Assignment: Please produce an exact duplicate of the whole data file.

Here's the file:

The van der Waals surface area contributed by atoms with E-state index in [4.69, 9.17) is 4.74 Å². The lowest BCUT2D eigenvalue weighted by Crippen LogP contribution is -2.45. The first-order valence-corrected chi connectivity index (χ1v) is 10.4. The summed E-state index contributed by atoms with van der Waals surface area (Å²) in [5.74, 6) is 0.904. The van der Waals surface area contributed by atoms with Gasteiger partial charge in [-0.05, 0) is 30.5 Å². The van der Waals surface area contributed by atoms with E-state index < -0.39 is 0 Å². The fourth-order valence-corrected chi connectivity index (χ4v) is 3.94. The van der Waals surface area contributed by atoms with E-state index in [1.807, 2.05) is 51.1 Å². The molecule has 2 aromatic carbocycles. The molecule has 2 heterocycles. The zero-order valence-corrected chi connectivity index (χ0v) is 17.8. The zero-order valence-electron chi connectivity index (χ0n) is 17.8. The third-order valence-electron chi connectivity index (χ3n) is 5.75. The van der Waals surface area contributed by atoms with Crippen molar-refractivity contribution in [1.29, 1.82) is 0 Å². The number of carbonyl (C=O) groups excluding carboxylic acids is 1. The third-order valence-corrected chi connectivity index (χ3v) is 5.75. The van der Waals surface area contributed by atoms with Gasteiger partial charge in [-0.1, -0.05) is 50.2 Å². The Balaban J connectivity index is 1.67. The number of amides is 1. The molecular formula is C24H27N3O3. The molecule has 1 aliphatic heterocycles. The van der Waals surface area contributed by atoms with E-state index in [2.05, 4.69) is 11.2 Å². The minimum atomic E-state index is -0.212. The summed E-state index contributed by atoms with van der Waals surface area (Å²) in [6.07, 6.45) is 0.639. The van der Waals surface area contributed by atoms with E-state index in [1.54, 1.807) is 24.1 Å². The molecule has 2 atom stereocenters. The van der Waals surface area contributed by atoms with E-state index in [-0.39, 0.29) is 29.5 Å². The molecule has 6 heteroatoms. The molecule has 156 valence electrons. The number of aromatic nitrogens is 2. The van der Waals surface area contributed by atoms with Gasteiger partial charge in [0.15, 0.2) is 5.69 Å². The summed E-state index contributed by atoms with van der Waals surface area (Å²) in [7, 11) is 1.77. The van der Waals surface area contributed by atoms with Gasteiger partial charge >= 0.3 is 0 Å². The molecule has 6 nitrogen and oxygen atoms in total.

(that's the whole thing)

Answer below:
The van der Waals surface area contributed by atoms with E-state index in [4.69, 9.17) is 4.74 Å². The lowest BCUT2D eigenvalue weighted by Crippen LogP contribution is -2.45. The first-order valence-corrected chi connectivity index (χ1v) is 10.4. The summed E-state index contributed by atoms with van der Waals surface area (Å²) in [5.74, 6) is 0.904. The van der Waals surface area contributed by atoms with Gasteiger partial charge in [-0.05, 0) is 30.5 Å². The van der Waals surface area contributed by atoms with E-state index < -0.39 is 0 Å². The fourth-order valence-corrected chi connectivity index (χ4v) is 3.94. The van der Waals surface area contributed by atoms with E-state index in [1.807, 2.05) is 51.1 Å². The molecule has 2 aromatic carbocycles. The molecule has 2 heterocycles. The zero-order valence-corrected chi connectivity index (χ0v) is 17.8. The zero-order valence-electron chi connectivity index (χ0n) is 17.8. The third-order valence-electron chi connectivity index (χ3n) is 5.75. The van der Waals surface area contributed by atoms with Crippen molar-refractivity contribution in [1.29, 1.82) is 0 Å². The number of carbonyl (C=O) groups excluding carboxylic acids is 1. The third-order valence-corrected chi connectivity index (χ3v) is 5.75. The van der Waals surface area contributed by atoms with Gasteiger partial charge in [-0.1, -0.05) is 50.2 Å². The Balaban J connectivity index is 1.67. The number of amides is 1. The molecular formula is C24H27N3O3. The molecule has 1 aliphatic heterocycles. The van der Waals surface area contributed by atoms with E-state index in [2.05, 4.69) is 11.2 Å². The minimum atomic E-state index is -0.212. The summed E-state index contributed by atoms with van der Waals surface area (Å²) in [6.07, 6.45) is 0.639. The van der Waals surface area contributed by atoms with E-state index in [1.54, 1.807) is 24.1 Å². The molecule has 2 atom stereocenters. The van der Waals surface area contributed by atoms with E-state index in [-0.39, 0.29) is 29.5 Å². The molecule has 6 heteroatoms. The molecule has 156 valence electrons. The number of aromatic nitrogens is 2. The van der Waals surface area contributed by atoms with Gasteiger partial charge in [0.15, 0.2) is 5.69 Å². The summed E-state index contributed by atoms with van der Waals surface area (Å²) in [7, 11) is 1.77. The van der Waals surface area contributed by atoms with Gasteiger partial charge >= 0.3 is 0 Å². The molecule has 6 nitrogen and oxygen atoms in total.